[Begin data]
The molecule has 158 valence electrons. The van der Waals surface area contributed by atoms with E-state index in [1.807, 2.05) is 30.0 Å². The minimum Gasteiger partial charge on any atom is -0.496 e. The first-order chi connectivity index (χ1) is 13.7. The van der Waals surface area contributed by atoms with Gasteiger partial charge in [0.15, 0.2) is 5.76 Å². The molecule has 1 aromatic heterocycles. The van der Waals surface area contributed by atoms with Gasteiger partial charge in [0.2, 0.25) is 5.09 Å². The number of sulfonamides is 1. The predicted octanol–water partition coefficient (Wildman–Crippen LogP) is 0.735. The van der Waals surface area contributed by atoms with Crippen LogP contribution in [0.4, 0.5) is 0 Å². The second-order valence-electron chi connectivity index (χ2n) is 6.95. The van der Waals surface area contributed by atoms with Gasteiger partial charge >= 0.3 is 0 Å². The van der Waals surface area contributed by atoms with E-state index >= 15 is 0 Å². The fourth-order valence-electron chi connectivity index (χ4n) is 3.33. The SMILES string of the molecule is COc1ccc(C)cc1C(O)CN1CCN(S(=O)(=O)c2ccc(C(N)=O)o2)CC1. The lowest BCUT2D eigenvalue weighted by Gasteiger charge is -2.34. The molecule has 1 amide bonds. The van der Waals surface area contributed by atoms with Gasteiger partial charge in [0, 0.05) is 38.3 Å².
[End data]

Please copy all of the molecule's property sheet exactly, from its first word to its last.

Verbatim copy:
The molecule has 158 valence electrons. The van der Waals surface area contributed by atoms with E-state index in [1.807, 2.05) is 30.0 Å². The minimum Gasteiger partial charge on any atom is -0.496 e. The first-order chi connectivity index (χ1) is 13.7. The van der Waals surface area contributed by atoms with Gasteiger partial charge in [0.15, 0.2) is 5.76 Å². The molecule has 1 aromatic heterocycles. The van der Waals surface area contributed by atoms with Gasteiger partial charge in [0.2, 0.25) is 5.09 Å². The number of sulfonamides is 1. The predicted octanol–water partition coefficient (Wildman–Crippen LogP) is 0.735. The van der Waals surface area contributed by atoms with Crippen LogP contribution in [0.4, 0.5) is 0 Å². The second-order valence-electron chi connectivity index (χ2n) is 6.95. The van der Waals surface area contributed by atoms with Gasteiger partial charge >= 0.3 is 0 Å². The van der Waals surface area contributed by atoms with E-state index >= 15 is 0 Å². The fourth-order valence-electron chi connectivity index (χ4n) is 3.33. The SMILES string of the molecule is COc1ccc(C)cc1C(O)CN1CCN(S(=O)(=O)c2ccc(C(N)=O)o2)CC1. The lowest BCUT2D eigenvalue weighted by Gasteiger charge is -2.34. The molecule has 1 amide bonds. The van der Waals surface area contributed by atoms with Gasteiger partial charge in [0, 0.05) is 38.3 Å².